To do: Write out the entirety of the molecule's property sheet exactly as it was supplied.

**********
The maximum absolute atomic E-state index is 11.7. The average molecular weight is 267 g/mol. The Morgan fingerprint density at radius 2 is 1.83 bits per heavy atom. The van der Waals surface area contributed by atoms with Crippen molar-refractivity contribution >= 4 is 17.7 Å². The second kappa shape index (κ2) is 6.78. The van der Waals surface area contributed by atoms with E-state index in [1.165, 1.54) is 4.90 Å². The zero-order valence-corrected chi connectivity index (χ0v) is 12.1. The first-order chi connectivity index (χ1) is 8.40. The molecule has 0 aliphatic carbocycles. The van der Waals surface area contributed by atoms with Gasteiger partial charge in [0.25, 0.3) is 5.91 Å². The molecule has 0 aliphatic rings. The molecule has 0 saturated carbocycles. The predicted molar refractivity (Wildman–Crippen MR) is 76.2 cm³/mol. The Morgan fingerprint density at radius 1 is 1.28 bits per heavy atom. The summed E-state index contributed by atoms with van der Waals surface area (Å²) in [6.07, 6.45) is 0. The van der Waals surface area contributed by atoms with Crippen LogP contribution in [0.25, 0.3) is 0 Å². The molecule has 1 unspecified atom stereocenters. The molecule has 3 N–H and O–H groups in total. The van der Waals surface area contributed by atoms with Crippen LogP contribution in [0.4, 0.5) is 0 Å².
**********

The maximum absolute atomic E-state index is 11.7. The average molecular weight is 267 g/mol. The Morgan fingerprint density at radius 2 is 1.83 bits per heavy atom. The van der Waals surface area contributed by atoms with Crippen molar-refractivity contribution >= 4 is 17.7 Å². The second kappa shape index (κ2) is 6.78. The van der Waals surface area contributed by atoms with E-state index in [1.165, 1.54) is 4.90 Å². The zero-order valence-corrected chi connectivity index (χ0v) is 12.1. The first-order chi connectivity index (χ1) is 8.40. The molecule has 0 aliphatic carbocycles. The van der Waals surface area contributed by atoms with Gasteiger partial charge in [0.25, 0.3) is 5.91 Å². The molecule has 0 aliphatic rings. The molecule has 0 saturated carbocycles. The predicted molar refractivity (Wildman–Crippen MR) is 76.2 cm³/mol. The Morgan fingerprint density at radius 1 is 1.28 bits per heavy atom. The summed E-state index contributed by atoms with van der Waals surface area (Å²) in [6.07, 6.45) is 0. The van der Waals surface area contributed by atoms with Crippen LogP contribution in [0.25, 0.3) is 0 Å². The molecule has 1 unspecified atom stereocenters. The molecule has 3 N–H and O–H groups in total. The van der Waals surface area contributed by atoms with Crippen LogP contribution in [0.4, 0.5) is 0 Å².